Managing risks; Variations in water flows and groundwater recharge, whether of climatic origin or due to land mismanagement, can add to drought and flood events, which can have catastrophic effects in terms of large scale loss of human life and damage to economic, social and environmental systems. Water pollution creates another set of risks, affecting human health, economic development and ecosystem functions. Economic risks are also important in water resources management and development due to the often large-scale and long-term character of the investments required. Political instability and change represents yet another important risk factor for IWRM. To date, relatively little attention has been paid to the systematic assessment of risk mitigation costs and benefits across the water use sectors and to the consequent evaluation of various risk trade-off options.
Creating popular awareness and understanding; Public awareness is needed in order to mobilize effective support for sustainable water management and induce the changes in behaviour and action required to achieve this. Additionally, public awareness and subsequent pressure for action may be vital in fostering the political will to act.
The Principles of IWRM are as Follows:
I Fresh water is a finite and vulnerable resource, essential to sustain life, development and the environment. Integrated Water Resources Management.
II Water development and management should be based on a participatory approach, involving users, planners and policymakers at all levels.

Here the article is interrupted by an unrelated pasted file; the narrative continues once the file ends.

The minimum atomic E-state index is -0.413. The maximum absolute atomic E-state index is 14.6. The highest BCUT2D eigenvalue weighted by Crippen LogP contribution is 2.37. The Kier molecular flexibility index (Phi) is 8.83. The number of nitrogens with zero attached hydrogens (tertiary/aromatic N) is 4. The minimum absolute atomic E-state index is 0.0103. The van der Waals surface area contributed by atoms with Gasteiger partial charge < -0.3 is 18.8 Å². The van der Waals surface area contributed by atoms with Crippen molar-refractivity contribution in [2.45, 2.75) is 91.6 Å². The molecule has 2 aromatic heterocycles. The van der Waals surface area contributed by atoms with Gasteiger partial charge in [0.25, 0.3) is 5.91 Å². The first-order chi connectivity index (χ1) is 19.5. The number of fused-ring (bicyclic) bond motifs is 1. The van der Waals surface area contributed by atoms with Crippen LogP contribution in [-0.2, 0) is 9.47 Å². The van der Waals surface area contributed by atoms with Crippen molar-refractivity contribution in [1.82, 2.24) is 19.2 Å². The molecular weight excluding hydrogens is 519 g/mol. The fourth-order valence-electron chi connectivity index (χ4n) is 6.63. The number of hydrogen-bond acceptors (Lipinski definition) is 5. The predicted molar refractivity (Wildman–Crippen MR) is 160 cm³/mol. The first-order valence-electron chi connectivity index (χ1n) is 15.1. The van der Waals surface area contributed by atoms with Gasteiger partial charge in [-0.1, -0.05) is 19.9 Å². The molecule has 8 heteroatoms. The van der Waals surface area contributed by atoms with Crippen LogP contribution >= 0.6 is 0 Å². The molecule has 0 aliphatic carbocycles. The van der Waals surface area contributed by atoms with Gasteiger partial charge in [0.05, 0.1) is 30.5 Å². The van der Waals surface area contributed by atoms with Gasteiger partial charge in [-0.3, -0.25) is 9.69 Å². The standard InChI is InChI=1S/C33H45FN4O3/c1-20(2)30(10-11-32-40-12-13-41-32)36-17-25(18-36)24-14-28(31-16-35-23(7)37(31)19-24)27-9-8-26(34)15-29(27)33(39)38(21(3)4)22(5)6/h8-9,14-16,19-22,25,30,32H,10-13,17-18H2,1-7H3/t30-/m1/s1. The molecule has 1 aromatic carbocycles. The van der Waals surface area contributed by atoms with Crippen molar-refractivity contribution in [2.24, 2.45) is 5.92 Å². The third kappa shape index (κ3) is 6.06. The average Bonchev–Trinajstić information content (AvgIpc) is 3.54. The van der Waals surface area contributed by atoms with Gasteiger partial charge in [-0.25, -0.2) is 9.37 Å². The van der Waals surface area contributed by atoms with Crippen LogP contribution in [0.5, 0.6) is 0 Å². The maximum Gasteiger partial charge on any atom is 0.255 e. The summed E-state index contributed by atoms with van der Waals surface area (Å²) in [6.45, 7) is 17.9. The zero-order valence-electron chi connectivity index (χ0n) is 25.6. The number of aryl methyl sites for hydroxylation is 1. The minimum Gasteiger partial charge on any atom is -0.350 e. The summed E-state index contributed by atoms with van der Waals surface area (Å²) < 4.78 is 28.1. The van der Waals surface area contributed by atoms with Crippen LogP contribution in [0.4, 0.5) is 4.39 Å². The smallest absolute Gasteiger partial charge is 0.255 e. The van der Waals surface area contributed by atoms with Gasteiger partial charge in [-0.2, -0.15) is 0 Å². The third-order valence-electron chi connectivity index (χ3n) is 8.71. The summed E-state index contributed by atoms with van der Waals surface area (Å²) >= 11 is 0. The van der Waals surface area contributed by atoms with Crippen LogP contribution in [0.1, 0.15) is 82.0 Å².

III Women play a central part in the provision, management and safeguarding of water.
IV Water has an economic value in all its competing uses and should be recognized as an economic good.

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The important role of reliable data such as water quality measurement is indisputable. This is not only a natural scientific dogma but also largely recognized by various international water management bodies. For example, the theme of the World Water Day in 2010 was in fact ‘water quality’. On this day the International Water Association stressed “the urgent need to step up research, monitoring and assessment of water quality at global, regional, and local levels”. The role of research results as inputs to sound policy formation and implementation was also high-lighted as another core message. Scientific studies have also shown that reliable data that all parties can trust are crucial for the knowledge-based management of water resourcesIn this special issue, Skarbøvik et al. stress the need for reliable data and information as an important basis for integrated water resources management (IWRM). Such data are especially important in transboundary water bodies, as they can represent a common and transparent knowledge-base that all concerned parties can trust and utilise in the management process. Their case study area was the transboundary Lake Macro Prespa (West Balkan). Important results from these include that water quality monitoring can give inadequate or even erroneous information if all steps of the data aquisition are not thoroughly understood and quality assured, and that the lack of accreditation and inter-comparisons between laboratories was the main challenge for obtaining reliable water quality data in this case study.IWRM is the Highly efficient method that can be employed to solve all water problems throughout the World.